The feelings of overwhelming pressure to live up to achievements can lead to perfectionist behavior. Over-praise for accomplishments may also lead to feelings of pressure to continue achieving, which usually leads to perfectionism.
Anxiety, depression and stress
Research increasingly shows that perfection is highly correlated to anxiety, depression, and stress. Because of the nature of perfectionists, they are less likely to share their pain with others, as doing so would mean their appearance is less than perfect. As I stated earlier, anxiety and depression can be serious conditions that result from perfectionism.
These conditions need some form of treatment. When untreated, other conditions can develop including:
-obsessive compulsive disorder (OCD)
In some cases of unhealthy perfectionism, obsessive compulsive disorder can be linked when there is a strong need for things to be done “just right.” In these cases, it’s a common belief that if the compulsion is carried out perfectly, a feared outcome will not take place. OCD perfectionism may perpetuate and reinforce obsessions as well.
We all exhibit a certain amount of perfectionism, however, as we’ve just seen, perfectionists’ behaviors also have a dark side. If you’re a moderate perfectionist watch out for the following signs which can increase and bring you to a harmful level.
-You know your drive to perfection is hurting you, but you consider it the price you pay for success.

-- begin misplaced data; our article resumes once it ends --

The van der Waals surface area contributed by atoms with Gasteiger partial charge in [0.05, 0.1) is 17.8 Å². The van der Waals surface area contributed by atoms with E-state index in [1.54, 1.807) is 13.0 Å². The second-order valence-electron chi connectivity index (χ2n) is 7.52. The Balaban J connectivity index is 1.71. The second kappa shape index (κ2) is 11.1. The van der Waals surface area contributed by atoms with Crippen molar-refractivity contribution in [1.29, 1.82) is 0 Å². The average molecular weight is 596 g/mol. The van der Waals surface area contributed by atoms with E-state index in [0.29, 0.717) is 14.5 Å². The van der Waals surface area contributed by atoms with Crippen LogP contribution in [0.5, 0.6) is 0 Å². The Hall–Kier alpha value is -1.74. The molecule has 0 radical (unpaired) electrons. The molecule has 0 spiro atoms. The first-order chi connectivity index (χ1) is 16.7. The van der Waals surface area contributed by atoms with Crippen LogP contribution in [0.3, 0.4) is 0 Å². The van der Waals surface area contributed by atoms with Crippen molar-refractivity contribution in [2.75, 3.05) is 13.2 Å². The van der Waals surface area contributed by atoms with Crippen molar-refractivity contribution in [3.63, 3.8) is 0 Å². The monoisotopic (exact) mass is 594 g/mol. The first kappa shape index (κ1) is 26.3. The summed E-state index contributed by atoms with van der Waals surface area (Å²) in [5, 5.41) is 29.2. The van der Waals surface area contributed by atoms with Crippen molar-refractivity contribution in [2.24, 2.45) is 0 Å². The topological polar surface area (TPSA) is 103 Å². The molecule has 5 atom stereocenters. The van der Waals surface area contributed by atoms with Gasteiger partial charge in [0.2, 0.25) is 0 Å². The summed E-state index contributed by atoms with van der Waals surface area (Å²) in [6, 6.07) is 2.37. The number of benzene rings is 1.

-You’re a fulltime procrastinator.
-You tend to be highly critical of others.
-You do things in the extreme or you struggle with purely black-and-white thinking.
-You have a hard time opening to other people.
-You take everything personally.
-You are overly defensive when criticized.
-You’re never quite “there yet.”
Strategies for reducing negative traits
Now that we have a better understanding of perfectionism, let's look at strategies for reducing the negative traits associated with being a perfectionist.
To start, let’s review some common negative consequences associated with perfectionism we want to prevent or change.
... can reduce overall well-being by causing you to worry about tiny mistakes, creating unnecessary stress.
... can negatively impact behavior by creating defensiveness in response to suggestions from others.
... can lead to procrastination, as ‘the right moment’ or right conditions are needed to start a project.
... can create an all-or-nothing mindset, paralyzing progress of a project or task.
... can lead to the development of self-loathing by reinforcing the belief of “not being good enough."
... can exasperate a fear of failure.
... can lead to being overly judgmental and critical of others.
... can hold one back from actually excelling!
How to know if your high standards have become a problem
It’s important to remember that having high standards is okay, but when these standards impact enjoyment of life, it’s time to consider a change.
Here are a few questions you can answer to help you figure out if your high standards are a problem:
- Do you have trouble meeting your own standards?
- Do you often feel frustrated, depressed, anxious, or angry when trying to meet standards?
- Have you been told your standards are too high?
- Do your standards get in the way of meeting deadlines or trusting others to help?
Answering “yes” to any of these questions is a good indication that your perfectionism may be a problem, but there are various strategies and techniques to help perfectionists avoid pitfalls and learn to find enjoyment in life.
Three main areas of change
The three main areas of change we will focus on are:
- Changing perfectionistic thinking
- Changing perfectionistic behaviors
- Overcoming procrastination
Perfectionists are often plagued with overly self-critical thoughts. This can also cause perfectionists to have a difficult time seeing things from others point of view. Additionally, perfectionists get bogged down with the details which overshadow the big picture.